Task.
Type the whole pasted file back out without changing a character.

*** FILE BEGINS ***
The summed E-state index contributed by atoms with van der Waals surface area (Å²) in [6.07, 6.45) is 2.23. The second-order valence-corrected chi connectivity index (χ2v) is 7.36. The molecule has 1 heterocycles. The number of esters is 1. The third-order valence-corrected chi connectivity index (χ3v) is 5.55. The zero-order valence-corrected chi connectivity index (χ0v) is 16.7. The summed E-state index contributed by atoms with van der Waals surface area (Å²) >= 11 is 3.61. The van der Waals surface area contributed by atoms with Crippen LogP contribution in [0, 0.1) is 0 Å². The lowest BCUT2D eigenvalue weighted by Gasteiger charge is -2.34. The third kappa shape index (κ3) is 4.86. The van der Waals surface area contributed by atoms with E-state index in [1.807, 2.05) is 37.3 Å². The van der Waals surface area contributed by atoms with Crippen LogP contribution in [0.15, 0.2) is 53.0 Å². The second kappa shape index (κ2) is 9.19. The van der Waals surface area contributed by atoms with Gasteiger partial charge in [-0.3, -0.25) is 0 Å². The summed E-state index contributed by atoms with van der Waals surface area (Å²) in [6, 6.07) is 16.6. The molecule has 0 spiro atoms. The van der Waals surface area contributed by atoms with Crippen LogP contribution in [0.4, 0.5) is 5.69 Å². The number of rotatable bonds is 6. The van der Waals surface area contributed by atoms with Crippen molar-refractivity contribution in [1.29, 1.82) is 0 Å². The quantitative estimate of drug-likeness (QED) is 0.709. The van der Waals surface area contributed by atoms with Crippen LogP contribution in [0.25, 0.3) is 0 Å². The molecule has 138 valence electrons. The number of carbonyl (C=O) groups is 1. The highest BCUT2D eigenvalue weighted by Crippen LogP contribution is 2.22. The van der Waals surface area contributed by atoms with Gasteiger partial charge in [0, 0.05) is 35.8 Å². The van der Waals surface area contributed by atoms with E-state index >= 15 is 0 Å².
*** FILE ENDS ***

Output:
The summed E-state index contributed by atoms with van der Waals surface area (Å²) in [6.07, 6.45) is 2.23. The second-order valence-corrected chi connectivity index (χ2v) is 7.36. The molecule has 1 heterocycles. The number of esters is 1. The third-order valence-corrected chi connectivity index (χ3v) is 5.55. The zero-order valence-corrected chi connectivity index (χ0v) is 16.7. The summed E-state index contributed by atoms with van der Waals surface area (Å²) >= 11 is 3.61. The van der Waals surface area contributed by atoms with Crippen LogP contribution in [0, 0.1) is 0 Å². The lowest BCUT2D eigenvalue weighted by Gasteiger charge is -2.34. The third kappa shape index (κ3) is 4.86. The van der Waals surface area contributed by atoms with E-state index in [1.807, 2.05) is 37.3 Å². The van der Waals surface area contributed by atoms with Crippen LogP contribution in [0.15, 0.2) is 53.0 Å². The second kappa shape index (κ2) is 9.19. The van der Waals surface area contributed by atoms with Gasteiger partial charge in [-0.3, -0.25) is 0 Å². The summed E-state index contributed by atoms with van der Waals surface area (Å²) in [6, 6.07) is 16.6. The molecule has 0 spiro atoms. The van der Waals surface area contributed by atoms with Crippen LogP contribution in [0.4, 0.5) is 5.69 Å². The number of rotatable bonds is 6. The van der Waals surface area contributed by atoms with Crippen molar-refractivity contribution in [1.29, 1.82) is 0 Å². The quantitative estimate of drug-likeness (QED) is 0.709. The van der Waals surface area contributed by atoms with Crippen LogP contribution in [0.25, 0.3) is 0 Å². The molecule has 138 valence electrons. The number of carbonyl (C=O) groups is 1. The highest BCUT2D eigenvalue weighted by Crippen LogP contribution is 2.22. The van der Waals surface area contributed by atoms with Gasteiger partial charge in [0, 0.05) is 35.8 Å². The van der Waals surface area contributed by atoms with E-state index >= 15 is 0 Å².